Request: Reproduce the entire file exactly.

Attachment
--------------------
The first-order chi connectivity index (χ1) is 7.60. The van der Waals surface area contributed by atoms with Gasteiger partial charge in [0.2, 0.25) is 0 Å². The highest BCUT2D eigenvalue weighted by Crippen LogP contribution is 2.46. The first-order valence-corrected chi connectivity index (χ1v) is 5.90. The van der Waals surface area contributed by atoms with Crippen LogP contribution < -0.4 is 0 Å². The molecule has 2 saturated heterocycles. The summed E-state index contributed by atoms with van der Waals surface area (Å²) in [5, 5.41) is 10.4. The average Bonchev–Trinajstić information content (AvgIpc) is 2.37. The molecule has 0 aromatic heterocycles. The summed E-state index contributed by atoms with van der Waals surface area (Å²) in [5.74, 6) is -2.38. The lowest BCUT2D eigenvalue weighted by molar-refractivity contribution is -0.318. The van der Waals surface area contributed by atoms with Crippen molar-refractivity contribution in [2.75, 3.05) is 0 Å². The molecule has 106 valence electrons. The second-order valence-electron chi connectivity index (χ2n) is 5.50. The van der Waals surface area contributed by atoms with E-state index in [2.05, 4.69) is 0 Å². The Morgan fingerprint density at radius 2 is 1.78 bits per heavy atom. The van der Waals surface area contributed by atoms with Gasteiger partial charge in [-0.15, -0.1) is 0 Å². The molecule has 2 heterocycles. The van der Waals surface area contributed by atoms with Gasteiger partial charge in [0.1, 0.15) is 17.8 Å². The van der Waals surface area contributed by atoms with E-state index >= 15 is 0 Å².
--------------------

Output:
The first-order chi connectivity index (χ1) is 7.60. The van der Waals surface area contributed by atoms with Gasteiger partial charge in [0.2, 0.25) is 0 Å². The highest BCUT2D eigenvalue weighted by Crippen LogP contribution is 2.46. The first-order valence-corrected chi connectivity index (χ1v) is 5.90. The van der Waals surface area contributed by atoms with Crippen LogP contribution < -0.4 is 0 Å². The molecule has 2 saturated heterocycles. The summed E-state index contributed by atoms with van der Waals surface area (Å²) in [5, 5.41) is 10.4. The average Bonchev–Trinajstić information content (AvgIpc) is 2.37. The molecule has 0 aromatic heterocycles. The summed E-state index contributed by atoms with van der Waals surface area (Å²) in [5.74, 6) is -2.38. The lowest BCUT2D eigenvalue weighted by molar-refractivity contribution is -0.318. The van der Waals surface area contributed by atoms with Crippen molar-refractivity contribution in [2.75, 3.05) is 0 Å². The molecule has 106 valence electrons. The second-order valence-electron chi connectivity index (χ2n) is 5.50. The van der Waals surface area contributed by atoms with E-state index in [2.05, 4.69) is 0 Å². The Morgan fingerprint density at radius 2 is 1.78 bits per heavy atom. The van der Waals surface area contributed by atoms with Gasteiger partial charge in [-0.15, -0.1) is 0 Å². The molecule has 2 heterocycles. The van der Waals surface area contributed by atoms with Gasteiger partial charge in [0.1, 0.15) is 17.8 Å². The van der Waals surface area contributed by atoms with E-state index >= 15 is 0 Å².